Google-Yelp Deal Now Off

180 degrees . . . apparently Google is not buying Yelp. Something changed over the weekend and Yelp rejected Google’s $500+ million offer.

As I wrote last week: When Money’s on the Table, Take It. While many Yelpers — and the rest of the local ecosystem — many not have liked the idea of a Google-Yelp combination, you don’t say “no” to this kind of money without a very concrete alternative plan. Everyone from the VC-investors to the company executives want an exit.

We haven’t heard the full story yet, but there’s a great deal more here going on than simply “walking away.” We’re probably talking about one of two alternative scenarios:

  • Another buyer or major investor will be announced
  • Yelp has decided to pursue an IPO (perhaps with a major investor to provide additional cash to get it to $100 million in revenues)

What do you think happened?

7 Responses to “Google-Yelp Deal Now Off”

  1. Jeff Pester Says:

    My guess is that they were able to raise another round of cash equal to or higher than the valuation implied in the Google bid. They get their valuation, retain control, and leave the door open to an IPO or acquisition at a higher price down the road.

  2. Greg Sterling Says:

    Logical bet. However to get that higher price they’ll have to grow revenues quite a bit and/or continue to gain on the consumer side. It’s a big risk however.

  3. Jeff Pester Says:

    I honestly wouldn’t be surprised to see that Digital Sky Technologies (the Russian firm behind the latest investment in Facebook & Zynga) dumped $100 Million in their lap. But if not DST, I’m pretty sure they have one or more parties lined up with at least $100 M in fresh cash. Maybe someone along the lines of your earlier guess, in the form of AT&T?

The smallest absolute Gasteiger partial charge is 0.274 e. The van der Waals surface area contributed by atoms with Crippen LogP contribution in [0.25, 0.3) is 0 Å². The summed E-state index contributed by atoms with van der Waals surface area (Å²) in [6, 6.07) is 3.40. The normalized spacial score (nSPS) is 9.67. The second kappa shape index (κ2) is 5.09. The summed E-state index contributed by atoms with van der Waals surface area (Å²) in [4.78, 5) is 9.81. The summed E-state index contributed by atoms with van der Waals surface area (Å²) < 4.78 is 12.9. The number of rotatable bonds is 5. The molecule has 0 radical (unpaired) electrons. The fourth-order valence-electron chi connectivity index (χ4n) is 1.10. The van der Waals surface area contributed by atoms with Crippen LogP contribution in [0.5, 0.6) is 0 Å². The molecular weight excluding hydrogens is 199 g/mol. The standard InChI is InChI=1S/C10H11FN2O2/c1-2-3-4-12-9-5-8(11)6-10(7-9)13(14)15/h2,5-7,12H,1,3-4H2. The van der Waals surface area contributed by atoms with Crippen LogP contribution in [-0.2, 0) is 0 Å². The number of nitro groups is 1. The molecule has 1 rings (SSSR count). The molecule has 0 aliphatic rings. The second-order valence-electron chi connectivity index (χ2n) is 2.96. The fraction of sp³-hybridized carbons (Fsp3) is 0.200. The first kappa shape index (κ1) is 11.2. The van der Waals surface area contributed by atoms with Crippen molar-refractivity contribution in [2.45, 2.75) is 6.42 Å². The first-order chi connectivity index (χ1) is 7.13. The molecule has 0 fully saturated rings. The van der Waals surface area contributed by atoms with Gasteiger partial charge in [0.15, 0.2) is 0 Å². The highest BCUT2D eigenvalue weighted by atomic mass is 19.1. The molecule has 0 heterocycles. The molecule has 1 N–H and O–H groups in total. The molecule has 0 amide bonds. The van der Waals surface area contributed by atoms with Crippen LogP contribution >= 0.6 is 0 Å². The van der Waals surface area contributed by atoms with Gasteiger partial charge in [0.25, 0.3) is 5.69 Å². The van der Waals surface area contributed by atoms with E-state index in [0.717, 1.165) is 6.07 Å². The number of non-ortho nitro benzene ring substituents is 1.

That said, Yelp is not invulnerable in their space. While they’re arguably the leader their penetration outside of top tier cities isn’t anything to write home about. IMO, Google still has the ability to make another acquisition in the space and emerge as a monster competitive threat. Yelp investors may end up wishing they had taken the $$.

  4. Richard Says:

    Could be similar to Twitter’s deal – all the search engines promise to pay money for better access to the data? If I were MS, that’s what I would have tried to do. It stops exclusivity and costs you less than an outright purchase.

  5. Malcolm Lewis Says:

    VCs sometimes allow execs to sell some of their stock when raising a new round. That allows the execs to take some money off the table and still swing for the fences. Perhaps that’s what happened here. We’ll find out soon enough. Personally, I agree with you Greg – one in the hand is usually worth two in the bush.

  6. Perry Says:

    I’ve always thought this would be the killer acquisition for Facebook.

    Whoever made a play had to be putting cash on the table to get founder support – once you can taste a cash exit, a stock-centered deal won’t likely fly.

  7. How Was Google Planning To Leverage The Yelp Brand? Says:

    […] to acquire them.  Follow Greg Sterling’s updates on Google-Yelp developments here, here, here, here, and […]

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